IRAQI KURDISTAN REFLECTION: Playing football with Yazidi kids


9 September 2014

with Yazidi kids

by John Bergen

[Note: The following has been adapted for CPTnet.  The original, with additional photos,
is available on Bergen’s blog.] 

  Bergen and friends he met at the Arbat school.

Since I’ve been in Suleimani, Iraqi Kurdistan, working
with Christian Peacemaker Teams, we have accompanied workers delivering
aid to some of the nearly a
million internally-displaced people
 fleeing the violence of ISIS
(or the Islamic State, or Daash, whatever the largest and most highly-funded jihadist
in the world wants to call itself).

Last week, we visited the small town of Arbat, where the Unite Nations has
built two refugee camps, one for Syrian refugees and one for internally-displaced
people, mostly Yazidis. However, when we visited, most of the Yazidis and other
minorities fleeing ISIS’s ethnic cleansing were living in a crowded school
while the camp was cleaned.

When we entered the school, dozens of people crowded around
us. They needed medical care, they needed help finding relatives kidnapped by
ISIS, they needed new IDs (some had torn up their IDs in the fear that if ISIS
soldiers caught them and found out they were Yazidi, they would kill them).
Long-time CPTer Peggy Gish and
our translator talked with many people, trying not to promise to do things we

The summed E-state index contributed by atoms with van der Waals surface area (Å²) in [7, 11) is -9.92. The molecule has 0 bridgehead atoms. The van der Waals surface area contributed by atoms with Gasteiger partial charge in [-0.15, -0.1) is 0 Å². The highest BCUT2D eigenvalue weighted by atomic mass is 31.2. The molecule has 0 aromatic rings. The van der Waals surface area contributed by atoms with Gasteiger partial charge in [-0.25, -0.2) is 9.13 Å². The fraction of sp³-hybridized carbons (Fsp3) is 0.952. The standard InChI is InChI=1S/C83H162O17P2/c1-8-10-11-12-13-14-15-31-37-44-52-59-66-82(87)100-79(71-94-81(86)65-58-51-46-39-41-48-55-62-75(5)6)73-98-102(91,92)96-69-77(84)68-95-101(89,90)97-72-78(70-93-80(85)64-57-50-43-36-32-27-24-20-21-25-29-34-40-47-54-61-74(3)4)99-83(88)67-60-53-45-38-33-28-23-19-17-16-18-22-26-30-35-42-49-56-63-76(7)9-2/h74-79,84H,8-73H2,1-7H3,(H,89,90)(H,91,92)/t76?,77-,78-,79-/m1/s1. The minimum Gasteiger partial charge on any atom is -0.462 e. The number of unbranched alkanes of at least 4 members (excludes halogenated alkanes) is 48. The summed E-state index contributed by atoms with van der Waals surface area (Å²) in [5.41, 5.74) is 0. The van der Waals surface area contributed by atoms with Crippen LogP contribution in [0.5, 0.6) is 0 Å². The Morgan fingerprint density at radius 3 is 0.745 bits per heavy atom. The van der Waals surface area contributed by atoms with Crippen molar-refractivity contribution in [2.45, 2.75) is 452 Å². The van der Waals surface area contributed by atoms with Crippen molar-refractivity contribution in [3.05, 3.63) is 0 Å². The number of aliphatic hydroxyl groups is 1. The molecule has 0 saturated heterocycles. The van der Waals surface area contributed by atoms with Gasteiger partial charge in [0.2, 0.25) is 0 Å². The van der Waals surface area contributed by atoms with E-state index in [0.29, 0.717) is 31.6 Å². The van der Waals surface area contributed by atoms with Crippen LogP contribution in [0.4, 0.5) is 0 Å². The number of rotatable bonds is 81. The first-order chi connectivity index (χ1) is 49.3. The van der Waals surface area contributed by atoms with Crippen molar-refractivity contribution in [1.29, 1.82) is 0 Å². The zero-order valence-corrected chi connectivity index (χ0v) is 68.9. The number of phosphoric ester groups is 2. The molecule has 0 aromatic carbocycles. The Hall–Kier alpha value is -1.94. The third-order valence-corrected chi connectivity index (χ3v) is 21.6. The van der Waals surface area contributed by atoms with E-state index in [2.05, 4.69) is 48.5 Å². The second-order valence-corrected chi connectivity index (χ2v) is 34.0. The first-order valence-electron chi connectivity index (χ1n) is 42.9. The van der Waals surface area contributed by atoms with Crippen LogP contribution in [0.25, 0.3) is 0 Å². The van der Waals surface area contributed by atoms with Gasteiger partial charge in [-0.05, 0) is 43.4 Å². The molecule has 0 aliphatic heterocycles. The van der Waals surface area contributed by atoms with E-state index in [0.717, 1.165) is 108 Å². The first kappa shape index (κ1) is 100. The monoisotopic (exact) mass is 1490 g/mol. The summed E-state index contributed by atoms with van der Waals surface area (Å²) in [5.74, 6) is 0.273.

couldn’t do.

I didn’t feel very useful listening, but I didn’t get much
of a chance because several younger guys took me by the arm and asked me, in
their limited English, to take their picture.We chatted, and additional young people lined up to have
their picture taken. One asked for my email so he could ask for pictures to be
sent.  As older people continued to
crowd around the others, I played football  (the universal language) with a bunch of the younger guys.

 Three years of college taught me to be critical of the
white-people-go-abroad-to-take-smiling-pictures-with-brown-people trope. Too
often, white North Americans will travel abroad for “service,” to “help people
in need” and burn off some of their guilt for being so wealthy. These pictures
normalize a structure problem: years of colonial violence, economic
restructuring, and deliberate underdevelopment and theft don’t matter because
“we’re all really the same.” Centuries of
ethnic oppression over a decade
of U.S.-led sanctions, and over a decade of U.S.-manufactured
violence disappear in a story about playing soccer with Yazidi boys.


The young people I hung out with didn’t ask me to do
anything for them besides take their picture and play soccer.  While there was no doubt who had the situational
and structural privilege, we still connected in a way that will stay with me. 

I have no doubt that those guys knew that there was the
possibility that being friendly to me would help their situation. They knew the
setup.   And never in that
morning did I forget the fact that I’d be heading home in our air-conditioned
car to our safe and secure house with its refrigerator, or that if ISIS gained
ground I could quickly be on a plane for Turkey. But the simple dichotomies I
had internalized about white and Westerner privilege did more to separate me
than help us be humans together. I guess the conclusion of this is just that
life’s complicated. 

And that everyone loves football and looking good in front
of the camera.


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